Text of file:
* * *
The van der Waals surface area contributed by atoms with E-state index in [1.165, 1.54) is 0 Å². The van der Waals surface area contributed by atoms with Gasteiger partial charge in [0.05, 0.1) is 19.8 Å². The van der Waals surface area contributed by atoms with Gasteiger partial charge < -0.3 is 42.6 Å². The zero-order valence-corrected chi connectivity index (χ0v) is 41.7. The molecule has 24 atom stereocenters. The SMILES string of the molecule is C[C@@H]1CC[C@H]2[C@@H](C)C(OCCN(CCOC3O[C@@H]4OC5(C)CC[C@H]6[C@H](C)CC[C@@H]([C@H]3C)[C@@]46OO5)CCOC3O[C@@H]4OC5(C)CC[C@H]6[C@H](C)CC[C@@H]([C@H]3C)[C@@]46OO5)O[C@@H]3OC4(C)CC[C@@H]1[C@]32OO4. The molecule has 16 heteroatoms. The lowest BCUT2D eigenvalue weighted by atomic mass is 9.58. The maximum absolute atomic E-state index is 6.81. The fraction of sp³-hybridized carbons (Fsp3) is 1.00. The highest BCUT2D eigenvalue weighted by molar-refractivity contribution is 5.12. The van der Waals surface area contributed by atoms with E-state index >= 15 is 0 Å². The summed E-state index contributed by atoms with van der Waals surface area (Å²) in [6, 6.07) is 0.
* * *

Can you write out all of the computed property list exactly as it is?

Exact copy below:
The van der Waals surface area contributed by atoms with E-state index in [1.165, 1.54) is 0 Å². The van der Waals surface area contributed by atoms with Gasteiger partial charge in [0.05, 0.1) is 19.8 Å². The van der Waals surface area contributed by atoms with Gasteiger partial charge < -0.3 is 42.6 Å². The zero-order valence-corrected chi connectivity index (χ0v) is 41.7. The molecule has 24 atom stereocenters. The SMILES string of the molecule is C[C@@H]1CC[C@H]2[C@@H](C)C(OCCN(CCOC3O[C@@H]4OC5(C)CC[C@H]6[C@H](C)CC[C@@H]([C@H]3C)[C@@]46OO5)CCOC3O[C@@H]4OC5(C)CC[C@H]6[C@H](C)CC[C@@H]([C@H]3C)[C@@]46OO5)O[C@@H]3OC4(C)CC[C@@H]1[C@]32OO4. The molecule has 16 heteroatoms. The lowest BCUT2D eigenvalue weighted by atomic mass is 9.58. The maximum absolute atomic E-state index is 6.81. The fraction of sp³-hybridized carbons (Fsp3) is 1.00. The highest BCUT2D eigenvalue weighted by molar-refractivity contribution is 5.12. The van der Waals surface area contributed by atoms with E-state index >= 15 is 0 Å². The summed E-state index contributed by atoms with van der Waals surface area (Å²) in [6, 6.07) is 0.